Sunday, December 19, 2010

Mathematics is "Thinking clearly about problems"

Robert Krulwich's NPR blog has comment on a wonderful Vi Hart video: http://www.npr.org/blogs/krulwich/2010/12/16/132050207/this-is-for-the-i-hate-math-crowd-not-after-this-you-won-t. However it (and Vi Hart) are misguided about what is needed to improve maths education. We don't need to provide more stimulation for people for whom maths is (or might be) a recreational/cultural activity. What we need to do is make teacher and student appreciate the importance of mathematics for problem solving in every field. This is my comment on their blog:
The subject matter of Mathematics is "Thinking clearly about problems" (not counting most problems related to understanding and relating to human behaviour and culture). Teachers can't teach maths well without having this focus. It isn't (mostly, and for most people) a cultural activity like music. Math tends to invent a terse language to help express itself, but teaching the language without clearly relating it to problem solving is what makes math seem weird and pointless to many students.
If we could base mathematics education on this definition then we would see many immediate benefits:
  • Teachers and students would know why they were learning mathematics;
  • A problem based approach would help everyone see the difference between the important and the merely conventional aspects of the language and methods of mathematics;
  • It would be clear why mathematics should be compulsory, and why efficacy should be a key requirement for higher education courses (outside the Humanities);
  • It would integrate mathematics with computer education to the benefit of both.
To make the definition comprehensible it is important to tell teachers and students how mathematics supports understanding data of all sorts (using probability and statistics); how the real world (and hence engineering) is only clearly understood using mathematics; how computer programming is becoming a mathematical science instead of a black art.

Update:

In John Baez's blog I appended this to a comment I made:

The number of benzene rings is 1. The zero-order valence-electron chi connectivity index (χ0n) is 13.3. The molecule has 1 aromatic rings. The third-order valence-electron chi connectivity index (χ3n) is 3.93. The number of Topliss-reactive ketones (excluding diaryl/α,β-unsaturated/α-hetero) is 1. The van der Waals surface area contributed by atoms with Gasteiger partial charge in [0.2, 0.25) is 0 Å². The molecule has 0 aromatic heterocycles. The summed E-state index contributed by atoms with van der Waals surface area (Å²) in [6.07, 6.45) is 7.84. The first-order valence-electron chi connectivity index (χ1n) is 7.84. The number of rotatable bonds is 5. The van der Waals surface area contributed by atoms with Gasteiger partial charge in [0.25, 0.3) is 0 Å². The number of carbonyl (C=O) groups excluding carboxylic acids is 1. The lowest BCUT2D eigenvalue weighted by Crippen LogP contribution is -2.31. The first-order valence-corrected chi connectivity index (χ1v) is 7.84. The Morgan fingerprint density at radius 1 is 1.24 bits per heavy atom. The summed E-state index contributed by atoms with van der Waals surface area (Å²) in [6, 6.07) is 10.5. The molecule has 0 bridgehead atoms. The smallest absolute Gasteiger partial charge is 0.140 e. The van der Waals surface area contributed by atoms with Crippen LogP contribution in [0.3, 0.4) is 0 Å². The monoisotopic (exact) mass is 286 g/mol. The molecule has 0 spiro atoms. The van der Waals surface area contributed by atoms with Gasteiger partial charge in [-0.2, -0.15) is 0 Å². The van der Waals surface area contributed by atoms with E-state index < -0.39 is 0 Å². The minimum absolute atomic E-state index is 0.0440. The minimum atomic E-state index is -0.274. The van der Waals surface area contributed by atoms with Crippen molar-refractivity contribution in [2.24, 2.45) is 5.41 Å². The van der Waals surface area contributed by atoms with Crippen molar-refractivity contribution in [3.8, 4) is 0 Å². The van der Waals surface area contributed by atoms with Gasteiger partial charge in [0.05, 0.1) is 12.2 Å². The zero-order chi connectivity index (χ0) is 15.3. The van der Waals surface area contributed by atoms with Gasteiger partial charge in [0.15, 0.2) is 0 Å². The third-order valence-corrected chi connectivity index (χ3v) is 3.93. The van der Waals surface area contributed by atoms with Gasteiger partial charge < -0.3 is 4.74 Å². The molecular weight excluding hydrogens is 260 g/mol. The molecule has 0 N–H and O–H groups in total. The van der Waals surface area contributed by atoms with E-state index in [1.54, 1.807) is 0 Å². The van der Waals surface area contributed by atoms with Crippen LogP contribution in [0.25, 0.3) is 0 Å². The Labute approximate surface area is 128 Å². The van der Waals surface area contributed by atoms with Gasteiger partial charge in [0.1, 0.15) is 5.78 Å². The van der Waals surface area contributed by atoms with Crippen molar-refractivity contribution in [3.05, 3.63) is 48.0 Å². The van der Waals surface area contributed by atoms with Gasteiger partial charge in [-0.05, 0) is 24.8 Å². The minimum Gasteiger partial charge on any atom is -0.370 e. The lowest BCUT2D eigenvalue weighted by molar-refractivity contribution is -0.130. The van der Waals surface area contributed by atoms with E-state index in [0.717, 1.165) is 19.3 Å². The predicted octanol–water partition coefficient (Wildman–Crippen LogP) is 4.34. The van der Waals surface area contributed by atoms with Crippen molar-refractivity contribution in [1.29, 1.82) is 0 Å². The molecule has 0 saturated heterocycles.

My New Year’s resolution is to have another go to sell the idea that “The subject matter of Mathematics is how to think clearly about problems (mostly excluding human interaction issues like culture)”. Teachers and students are hopelessly confused by an education system that treats mathematics as a collection of facts (about Platonic entities) which is sometimes useful in the real world. My definition will give Mathematics its rightful place in the core of a modern education. I’m not going to make any progress until I can find a real Mathematician to endorse the idea.
And I got an endorsement from John Baez himself. Initially his comment was (as wordpress emailed it to me): "I hereby endorse your idea. Please make progress.". But now the reply reads:
I hereby endorse your idea. 
When I go back to UC Riverside in the fall of 2012 and start teaching math again, I’m going to teach it in a new way, informed by everything we’ve been discussing on this blog. I think the kids will enjoy it. I never taught math as a collection of ‘facts’, and that’s probably why the students liked my classes, but now I’m more keen on real-world examples that illustrate the big problems facing our civilization, rather than examples of the sort that pure mathematicians (like my former self) most enjoy. 
Sometime before that, I plan to write a paper with the mild-mannered title “How Mathematicians Can Save the Planet”. I’ll put drafts here, and I’d appreciate your comments.
I'll continue this subject area in a new post soon.